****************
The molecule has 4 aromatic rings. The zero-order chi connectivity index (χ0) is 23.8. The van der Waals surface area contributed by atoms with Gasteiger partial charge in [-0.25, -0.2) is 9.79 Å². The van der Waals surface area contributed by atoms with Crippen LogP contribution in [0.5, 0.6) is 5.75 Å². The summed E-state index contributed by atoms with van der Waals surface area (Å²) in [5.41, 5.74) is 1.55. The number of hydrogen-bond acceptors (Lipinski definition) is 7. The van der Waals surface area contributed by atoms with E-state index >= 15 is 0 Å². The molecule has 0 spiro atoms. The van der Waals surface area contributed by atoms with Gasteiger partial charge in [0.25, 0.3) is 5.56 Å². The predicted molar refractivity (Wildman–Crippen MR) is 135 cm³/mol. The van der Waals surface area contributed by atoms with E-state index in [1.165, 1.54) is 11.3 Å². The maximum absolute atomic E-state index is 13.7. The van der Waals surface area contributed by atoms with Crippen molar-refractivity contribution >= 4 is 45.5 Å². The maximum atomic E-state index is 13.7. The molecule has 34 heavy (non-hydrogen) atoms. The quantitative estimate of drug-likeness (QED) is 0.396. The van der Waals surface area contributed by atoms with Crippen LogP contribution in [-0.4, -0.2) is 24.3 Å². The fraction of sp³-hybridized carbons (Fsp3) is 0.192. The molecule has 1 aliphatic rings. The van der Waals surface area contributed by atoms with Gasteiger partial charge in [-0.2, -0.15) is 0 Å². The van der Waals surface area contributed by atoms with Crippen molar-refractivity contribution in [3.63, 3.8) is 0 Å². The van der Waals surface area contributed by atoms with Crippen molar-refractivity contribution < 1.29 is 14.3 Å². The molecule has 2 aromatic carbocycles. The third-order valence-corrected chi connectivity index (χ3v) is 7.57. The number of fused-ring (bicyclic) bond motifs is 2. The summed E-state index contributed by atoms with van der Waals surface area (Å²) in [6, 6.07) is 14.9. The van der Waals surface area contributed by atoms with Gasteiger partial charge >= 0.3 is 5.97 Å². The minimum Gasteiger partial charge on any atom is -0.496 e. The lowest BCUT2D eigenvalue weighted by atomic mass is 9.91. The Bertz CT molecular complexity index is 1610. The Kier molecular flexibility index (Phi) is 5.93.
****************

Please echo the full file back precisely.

The molecule has 4 aromatic rings. The zero-order chi connectivity index (χ0) is 23.8. The van der Waals surface area contributed by atoms with Gasteiger partial charge in [-0.25, -0.2) is 9.79 Å². The van der Waals surface area contributed by atoms with Crippen LogP contribution in [0.5, 0.6) is 5.75 Å². The summed E-state index contributed by atoms with van der Waals surface area (Å²) in [5.41, 5.74) is 1.55. The number of hydrogen-bond acceptors (Lipinski definition) is 7. The van der Waals surface area contributed by atoms with E-state index >= 15 is 0 Å². The molecule has 0 spiro atoms. The van der Waals surface area contributed by atoms with Gasteiger partial charge in [0.25, 0.3) is 5.56 Å². The predicted molar refractivity (Wildman–Crippen MR) is 135 cm³/mol. The van der Waals surface area contributed by atoms with E-state index in [1.165, 1.54) is 11.3 Å². The maximum absolute atomic E-state index is 13.7. The van der Waals surface area contributed by atoms with Crippen molar-refractivity contribution >= 4 is 45.5 Å². The maximum atomic E-state index is 13.7. The molecule has 34 heavy (non-hydrogen) atoms. The quantitative estimate of drug-likeness (QED) is 0.396. The van der Waals surface area contributed by atoms with Crippen LogP contribution in [-0.4, -0.2) is 24.3 Å². The fraction of sp³-hybridized carbons (Fsp3) is 0.192. The molecule has 1 aliphatic rings. The van der Waals surface area contributed by atoms with Gasteiger partial charge in [-0.2, -0.15) is 0 Å². The van der Waals surface area contributed by atoms with Crippen molar-refractivity contribution in [3.63, 3.8) is 0 Å². The van der Waals surface area contributed by atoms with Crippen molar-refractivity contribution < 1.29 is 14.3 Å². The molecule has 2 aromatic carbocycles. The third-order valence-corrected chi connectivity index (χ3v) is 7.57. The number of fused-ring (bicyclic) bond motifs is 2. The summed E-state index contributed by atoms with van der Waals surface area (Å²) in [6, 6.07) is 14.9. The van der Waals surface area contributed by atoms with Gasteiger partial charge >= 0.3 is 5.97 Å². The minimum Gasteiger partial charge on any atom is -0.496 e. The lowest BCUT2D eigenvalue weighted by atomic mass is 9.91. The Bertz CT molecular complexity index is 1610. The Kier molecular flexibility index (Phi) is 5.93.